Press both shoulder blades toward your kidneys, and strongly lift the perineum and the pit of your abdomen to move the energy of your pelvis up into your heart center. On an exhalation, press your right wrist down toward the floor and, maintaining the grip on your right foot, try to straighten your right elbow. As you push down, notice that the action opens the front armpits, scooping them forward and up. Originate the twist deep in your lower back, allowing that movement to flow up to your upper back, your neck, and finally your head, turning them all to the right as far as they can go. As you turn your head to the right, keep directing your attention inside your body. Observe all the sensations and emotions that are churned up by the wringing action of the twist. This internal attentiveness will prevent you from forcing this twist.
To move deeper into the pose, grip your right foot more strongly while flexing your right ankle. This will push your right heel into your left ilium (hipbone), thus pressing the left ilium back. This movement of your left ilium back helps stabilize your sacroiliac joints so that the anatomical twist of your spine comes above them and not in the joints themselves. (I say anatomical twist to distinguish it from the energetic twist, which rises from the perineum and is centered more at the core of the body.) While doing twists, it is important to remember that the sacroiliac joints should not be torqued. Many yoga practitioners have unstable sacroiliac joints due to incorrect work in asanas. These joints are intended to be slightly mobile but held tightly in place by ligaments; if these ligaments become overstretched, it is very difficult to tighten them again. In this twist, you may allow the right buttock to move slightly back. This is a beginner's action that protects the sacroiliac joints by keeping the back of the pelvis in one plane; as you become a more advanced practitioner, however, you should learn to accomplish this by keeping the pelvis perpendicular to the extended leg.
A Deeper Twist
Both ardha baddha Padmasana and Ardha Matsyendrasana II stretch the pectoral (chest) muscles. This opening is important because tight pectorals create hunched shoulders and a sinking in the sternum. Hunched shoulders and a sunken sternum put weight on the lungs and the heart, and may in the long term lead to heart problems. The openings provided by these poses and similar twists expand the chest laterally, moving energy from its center into its sides and into the shoulders, and relieving the symptoms of collapsed, rounded shoulders, including hunching of the upper back.
Even more than Ardha Baddha Padmasana, Ardha Matsyendrasana II is an advanced pose in terms of the demands it makes on your shoulders and spine. To savor its benefits without risking injury, you need to use all you have learned so far about extending the spine and about twisting from feeling, not forcing.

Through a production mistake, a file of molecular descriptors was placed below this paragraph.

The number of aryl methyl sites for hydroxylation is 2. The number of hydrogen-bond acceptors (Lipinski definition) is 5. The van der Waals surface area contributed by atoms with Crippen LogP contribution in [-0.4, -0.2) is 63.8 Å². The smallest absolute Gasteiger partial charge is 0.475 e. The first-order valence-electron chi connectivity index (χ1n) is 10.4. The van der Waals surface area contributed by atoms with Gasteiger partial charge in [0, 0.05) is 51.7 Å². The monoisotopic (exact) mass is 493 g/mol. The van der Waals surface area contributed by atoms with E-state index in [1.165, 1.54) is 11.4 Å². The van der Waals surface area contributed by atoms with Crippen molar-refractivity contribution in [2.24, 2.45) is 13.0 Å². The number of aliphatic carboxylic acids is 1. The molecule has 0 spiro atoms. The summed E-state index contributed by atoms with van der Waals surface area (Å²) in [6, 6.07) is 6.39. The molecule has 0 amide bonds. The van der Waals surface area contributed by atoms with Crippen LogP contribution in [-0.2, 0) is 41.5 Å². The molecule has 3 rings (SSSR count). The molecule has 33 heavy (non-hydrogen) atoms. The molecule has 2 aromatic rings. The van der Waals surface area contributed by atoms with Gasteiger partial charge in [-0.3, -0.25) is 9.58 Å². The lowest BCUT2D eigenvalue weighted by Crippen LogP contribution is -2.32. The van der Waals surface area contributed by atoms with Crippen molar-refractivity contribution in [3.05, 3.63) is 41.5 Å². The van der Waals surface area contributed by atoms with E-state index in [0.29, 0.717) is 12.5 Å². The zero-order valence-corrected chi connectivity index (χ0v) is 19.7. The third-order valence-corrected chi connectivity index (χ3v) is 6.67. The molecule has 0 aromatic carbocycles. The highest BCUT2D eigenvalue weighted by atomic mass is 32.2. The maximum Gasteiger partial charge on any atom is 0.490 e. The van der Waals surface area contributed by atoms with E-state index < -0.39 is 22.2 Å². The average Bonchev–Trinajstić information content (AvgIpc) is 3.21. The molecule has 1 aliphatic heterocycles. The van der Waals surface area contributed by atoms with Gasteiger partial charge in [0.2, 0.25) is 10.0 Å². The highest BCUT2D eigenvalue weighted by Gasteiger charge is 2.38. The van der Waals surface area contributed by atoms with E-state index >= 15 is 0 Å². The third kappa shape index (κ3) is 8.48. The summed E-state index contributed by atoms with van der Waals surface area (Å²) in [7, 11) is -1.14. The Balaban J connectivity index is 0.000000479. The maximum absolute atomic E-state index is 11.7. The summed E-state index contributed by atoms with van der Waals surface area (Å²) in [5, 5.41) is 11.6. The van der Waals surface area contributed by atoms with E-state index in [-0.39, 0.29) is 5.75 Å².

Sit again in Dandasana, then bring your left foot into Ardha Padmasana. Pressing your fingertips into the floor strongly, lift the center of your palm powerfully to draw the energy of the earth into your arms. Use this energy to lift the sides of your waist into your front armpits, thereby extending your spine. Lift the kidney energy into your upper chest. Draw your shoulder blades down and apart. Press into your right heel and the ball of the foot, focusing on moving the ball of the big toe away while pulling your right arch toward the right groin. Contract your right quadriceps strongly, rotating your leg until the second toe points straight up and your kneecap faces the ceiling. Press your right knee down until the back of the knee presses into the floor. You will notice that the more strongly you press your right thighbone down into the earth, the more recoiling lift you will have in your spine.
Maintaining the lift in your spine, take your right hand back and press the fingertips into the floor behind your buttocks. Reach your left hand across your right thigh and press the fingertips into the floor next to your right knee. Pressing your left ankle into your right thigh to ground your right thighbone, lift your spine and twist to the right. In this position, take a deep inhalation, lifting the energy of the perineum toward your heart center. As you exhale, open your right chest to sweep your right arm behind you and grasp your left shin with your right hand. Then stretch your left hand forward, reaching over your toes to hold the ball of your foot. If you cannot reach your left shin with your right hand, wrap a belt around your shin and hold it instead. If you cannot hold your right foot with your left hand, wrap a belt around the center of the arch and hold the belt.